Work on Your Full-time Job and Side Hustle Simultaneously

How to Work on Your Full-time Job and Side Hustle Simultaneously

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A full-time job takes up well, a huge chunk of your adult life.  It’s what keeps the roof over your head, lets you think you have some semblance of control over your finances (with prices for essentials like petrol fluctuating), spend on your family, enjoy an assortment of meals, and on occasion, treat yourself. Seems like a pretty sweet deal, no? So, where does your side hustle come in?

It is as good of a time as any to indulge your creative side. This is a time of unlimited potential. As far as side hustles go (aka passion projects), whoever said one stream of income is enough to live the life you truly want to? Take those who’ve already made it up the ladder – there’s almost always multiple streams of income in their story.

Alas, to some employees dismay (those with non-compete clauses in their contracts at least), the full-time gig isn’t enough to bring all your life goals to reality. In fact, plenty of full-time workers find it difficult to stay afloat with just one income stream. But then again, when you’re bogged down with just one job – what will two or even three jobs mean for your work-life balance?

Here’s how you can maintain your full-time job and side hustle simultaneously. 

Decisions, decisions

Set a clear timeline and success markers for what you want to achieve with your side hustle. Also, take a look at your objectives for both jobs in the long run. This will help you decide if and for how long you want to juggle both gigs and stay on the right track. You even have the option of pursuing your passion project full time if that’s what your gut (and your finances) tell you to do.

There are different ways for you to turn your hobbies, regular weekend activities and time into passion projects that pay. This can help add to your cash flow, bringing you a step closer towards your financial goals. 

It’s a cold world out there

Make sure your current employer is okay with you working a side job. Take a look through your employment contract to see where you stand. If you have a non-compete clause – you’d be better off working on something completely unrelated on the side.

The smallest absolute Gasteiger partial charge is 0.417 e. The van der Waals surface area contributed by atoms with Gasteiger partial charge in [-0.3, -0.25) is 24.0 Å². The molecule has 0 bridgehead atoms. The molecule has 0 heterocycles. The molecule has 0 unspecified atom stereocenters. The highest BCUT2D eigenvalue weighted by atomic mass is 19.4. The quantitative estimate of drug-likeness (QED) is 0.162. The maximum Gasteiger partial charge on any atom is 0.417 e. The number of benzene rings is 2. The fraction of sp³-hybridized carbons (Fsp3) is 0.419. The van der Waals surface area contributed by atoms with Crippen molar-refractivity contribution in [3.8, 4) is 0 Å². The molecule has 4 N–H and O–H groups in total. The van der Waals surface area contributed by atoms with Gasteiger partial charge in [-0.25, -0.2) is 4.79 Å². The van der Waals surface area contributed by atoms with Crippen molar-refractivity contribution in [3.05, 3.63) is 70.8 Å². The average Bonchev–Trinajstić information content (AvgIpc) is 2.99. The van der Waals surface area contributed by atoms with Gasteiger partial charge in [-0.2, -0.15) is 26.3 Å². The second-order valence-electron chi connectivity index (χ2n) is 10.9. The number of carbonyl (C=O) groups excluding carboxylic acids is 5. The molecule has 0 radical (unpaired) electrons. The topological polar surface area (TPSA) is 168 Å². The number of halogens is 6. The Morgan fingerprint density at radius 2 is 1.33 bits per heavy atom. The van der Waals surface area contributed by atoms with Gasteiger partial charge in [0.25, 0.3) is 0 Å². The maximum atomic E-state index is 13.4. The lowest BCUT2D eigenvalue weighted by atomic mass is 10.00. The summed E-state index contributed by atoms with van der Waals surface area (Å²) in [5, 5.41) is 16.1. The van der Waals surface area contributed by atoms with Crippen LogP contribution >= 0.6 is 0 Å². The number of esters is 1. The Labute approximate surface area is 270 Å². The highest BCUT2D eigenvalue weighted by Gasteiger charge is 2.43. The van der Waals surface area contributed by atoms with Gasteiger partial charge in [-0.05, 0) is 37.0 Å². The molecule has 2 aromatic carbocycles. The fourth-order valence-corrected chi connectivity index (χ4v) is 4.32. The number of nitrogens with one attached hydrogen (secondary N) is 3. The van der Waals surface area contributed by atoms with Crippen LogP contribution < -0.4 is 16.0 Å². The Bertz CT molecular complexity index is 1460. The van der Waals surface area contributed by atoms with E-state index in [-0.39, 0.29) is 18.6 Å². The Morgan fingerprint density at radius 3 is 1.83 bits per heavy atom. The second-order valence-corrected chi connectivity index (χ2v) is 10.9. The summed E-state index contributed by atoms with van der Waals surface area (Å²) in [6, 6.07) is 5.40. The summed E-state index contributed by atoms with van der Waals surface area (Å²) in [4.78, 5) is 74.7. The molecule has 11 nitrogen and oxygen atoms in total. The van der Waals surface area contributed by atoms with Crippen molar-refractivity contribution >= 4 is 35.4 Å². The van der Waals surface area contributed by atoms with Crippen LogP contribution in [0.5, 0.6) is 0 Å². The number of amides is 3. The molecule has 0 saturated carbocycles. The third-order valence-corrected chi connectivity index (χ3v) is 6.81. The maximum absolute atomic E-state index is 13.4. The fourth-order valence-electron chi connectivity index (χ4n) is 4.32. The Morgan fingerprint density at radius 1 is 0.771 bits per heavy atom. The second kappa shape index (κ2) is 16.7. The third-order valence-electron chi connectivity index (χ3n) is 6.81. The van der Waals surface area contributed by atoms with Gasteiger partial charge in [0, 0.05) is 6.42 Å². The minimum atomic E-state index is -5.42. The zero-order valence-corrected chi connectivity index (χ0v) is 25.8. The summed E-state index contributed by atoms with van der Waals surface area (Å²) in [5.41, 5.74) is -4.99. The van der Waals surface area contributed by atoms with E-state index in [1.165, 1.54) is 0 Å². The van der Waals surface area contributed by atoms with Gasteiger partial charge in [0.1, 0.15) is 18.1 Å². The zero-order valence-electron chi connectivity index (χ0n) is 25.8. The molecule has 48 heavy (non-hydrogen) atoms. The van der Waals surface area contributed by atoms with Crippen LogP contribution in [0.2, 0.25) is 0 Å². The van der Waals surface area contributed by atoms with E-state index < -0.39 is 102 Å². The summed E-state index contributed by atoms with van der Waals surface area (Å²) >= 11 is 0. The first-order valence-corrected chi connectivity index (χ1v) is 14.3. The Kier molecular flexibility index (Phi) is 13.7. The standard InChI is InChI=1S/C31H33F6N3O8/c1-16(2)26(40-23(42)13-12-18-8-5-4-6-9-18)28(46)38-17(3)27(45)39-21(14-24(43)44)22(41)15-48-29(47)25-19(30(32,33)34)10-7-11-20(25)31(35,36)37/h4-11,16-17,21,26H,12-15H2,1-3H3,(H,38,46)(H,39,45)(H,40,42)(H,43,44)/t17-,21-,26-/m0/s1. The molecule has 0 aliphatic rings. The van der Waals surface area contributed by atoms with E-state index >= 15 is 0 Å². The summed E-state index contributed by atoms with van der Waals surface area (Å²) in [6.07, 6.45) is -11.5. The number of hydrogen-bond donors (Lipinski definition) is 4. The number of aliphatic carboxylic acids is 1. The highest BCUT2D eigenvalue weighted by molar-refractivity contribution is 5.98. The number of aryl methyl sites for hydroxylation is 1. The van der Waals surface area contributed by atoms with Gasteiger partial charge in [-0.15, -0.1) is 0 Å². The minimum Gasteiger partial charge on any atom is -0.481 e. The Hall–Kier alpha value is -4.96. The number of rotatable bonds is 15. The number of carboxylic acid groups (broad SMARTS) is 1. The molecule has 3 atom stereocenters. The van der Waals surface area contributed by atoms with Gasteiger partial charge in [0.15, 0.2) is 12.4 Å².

In any case, it is good etiquette to speak to your boss privately just to make sure everyone is in the loop and to get approval / adhere to the stipulations of your employment contract. You certainly don’t want to start your side hustle by breaking rules or unintentionally burning bridges. 

Keep your eye on the ball

Next, you need to stay on your A-game at your full-time job because working on your passion project does not mean that you get to slack off at work. Remember – this is your main source of income. In fact, you should be making yourself indispensable at work. Having your full-time job under control allows you to dedicate time for your side hustle. 

Draw the line

How do you work towards trust? by setting expectations and boundaries as well as staying on top of your work. Allocate time for tasks and work hard to accomplish everything you set out to do for the day during business hours.

Do not use those working hours or your work equipment for your side hustle. When you’re delivering on your day job, you won’t have to spend time fixing mistakes later. Use all the resources at your disposal (even Google) and follow through. 

Follow your timetable

So remember the timeline you worked on for both jobs? Now you’ve got to create a schedule for when and what you want to accomplish with your side gig. This could even be freelance work by the way. You can either do it on weekends, after work or wake up a couple of hours earlier to get things started. The choice is yours. 

What’s your side hustle?

With all the different job/entrepreneurial opportunities available today, how do you decide which to work on? It’s when you find things you enjoy doing (making art, sewing, working with crafts), would be doing either way (training at the gym, swimming (to try out instructing), work you have time to do (becoming an Uber driver) or engaging in work that provides you with passive income (renting out a spare bedroom).

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